I wrote this article and decided to publish it while I’m in Brazil. Enjoy!
It’s fascinating to read about the purchase of Alaska. It happened 139 years ago. The story about how we came to purchase Alaska is almost laughable. Despite the fact that the entire history of the world has been filled with wars over territory and land, Congress couldn’t see the benefit in owning more real estate.
It is common sense to take a method and try it. If it fails, admit it frankly and try another. But above all, try something. – Franklin D. Roosevelt
It took Congress more than a year and half to actually get around to buying Alaska after the Russians made the offer. Astounding.
How good are you at making decisions? Do you make business decisions fast and quick or do you labor over decisions endlessly? I’ve been thinking about this quite a bit. At times in my life I’ve made decisions extremely slow. Sometimes never really making a decision. It occured to me recently that the decision making process doesn’t need to be final. It’s ok to change your mind. The real trick then is to take an iterative approach to decisions. Just make a decision quickly, and if you regret that decision at some future point, make a change.
The benefits to this are that in the long run you’ll have made more decisions than you would have normally and you’ll have the benefit of quick decisions — something that allows you to move on and use your brain power for something else.
Now, obviously some things do require a lot of thought — such as cases where you have a crossroad in life (more than one distinct path) and can’t turn back.
I often envision President’s and world leaders making business decisions. They have such a sanitized public image that you get the distinct impression they’ve learned to make decisions quickly. We sure hope so anyways! I’m not sure how many readers follow the Fox hit on TV called 24? Well, in that series, the on screen President Logan has a very difficult time making decisions. That’s a good example of what can happen to you if you have a poor moral grounding and haven’t the practice of making decisions quickly. It’s also a good lesson in having advisors.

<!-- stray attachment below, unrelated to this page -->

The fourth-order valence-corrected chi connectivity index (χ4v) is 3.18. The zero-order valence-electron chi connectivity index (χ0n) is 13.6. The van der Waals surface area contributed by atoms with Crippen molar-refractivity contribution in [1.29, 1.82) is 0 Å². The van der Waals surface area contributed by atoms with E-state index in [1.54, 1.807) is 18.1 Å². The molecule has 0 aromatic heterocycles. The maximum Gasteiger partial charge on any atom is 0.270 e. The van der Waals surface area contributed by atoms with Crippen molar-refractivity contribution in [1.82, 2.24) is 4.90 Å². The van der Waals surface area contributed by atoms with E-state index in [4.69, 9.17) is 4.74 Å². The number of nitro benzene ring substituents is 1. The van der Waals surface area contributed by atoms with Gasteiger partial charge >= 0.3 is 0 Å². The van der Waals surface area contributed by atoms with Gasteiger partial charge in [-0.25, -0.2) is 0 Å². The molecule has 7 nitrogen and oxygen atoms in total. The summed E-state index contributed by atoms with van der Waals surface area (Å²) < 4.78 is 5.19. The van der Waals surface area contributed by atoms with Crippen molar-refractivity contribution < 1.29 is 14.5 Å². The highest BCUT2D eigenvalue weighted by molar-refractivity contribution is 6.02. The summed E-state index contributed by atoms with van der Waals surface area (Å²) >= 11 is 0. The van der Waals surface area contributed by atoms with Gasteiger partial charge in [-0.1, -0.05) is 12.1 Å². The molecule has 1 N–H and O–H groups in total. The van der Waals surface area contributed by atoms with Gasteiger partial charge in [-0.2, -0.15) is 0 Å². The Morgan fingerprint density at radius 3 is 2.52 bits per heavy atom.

So, there’s my business article for the week. Now can we get back to our regularly scheduled humor? I’ll have to think about it.
Question for you: What tricks or techniques have you discovered for making fast decisions?
Continue reading about the purchase of Alaska and decisionmaking:
- Wikipedia article about the purchase of Alaska
- Go read this about how the U.S. purchased Alaska.
- When only the glib win, we all lose
- Make tiny decisions
6 responses to “The purchase of Alaska and why people have trouble making obvious business decisions”
I spent two weeks in Alaska last year and loved it. Very beautiful place – a must see.
When Alaska was purchased they called it the worst purchase in history….now it’s probably the best.
Here’s some pics for Alaska: http://whatasavage.com/mypics/
Make sure it’s on your list of places to visit. It’s great!
Does anyone know if there are plans to buy Iraq, and other real state instead of just take it?
Jorge, I don’t think the US owns Iraq… No more than we own Germany or any other country our troops are in.
I hope to visit Alaska sometime. My cousin lives on some islands off the coast of Alaska. Seems great.
I’m hoping to get up there one day to do some serious fishing.
I have no techniques for quick decisions, but I have certainly noticed in my life the very same thing that science is just beginning to conclude: simple decisions — those without many variables or complex interactions — should be considered and quickly decided, but complex decisions should be allowed to churn in the back of your mind with very little conscious thought until the decision needs to be made, at which point you’ll likely already know the best answer.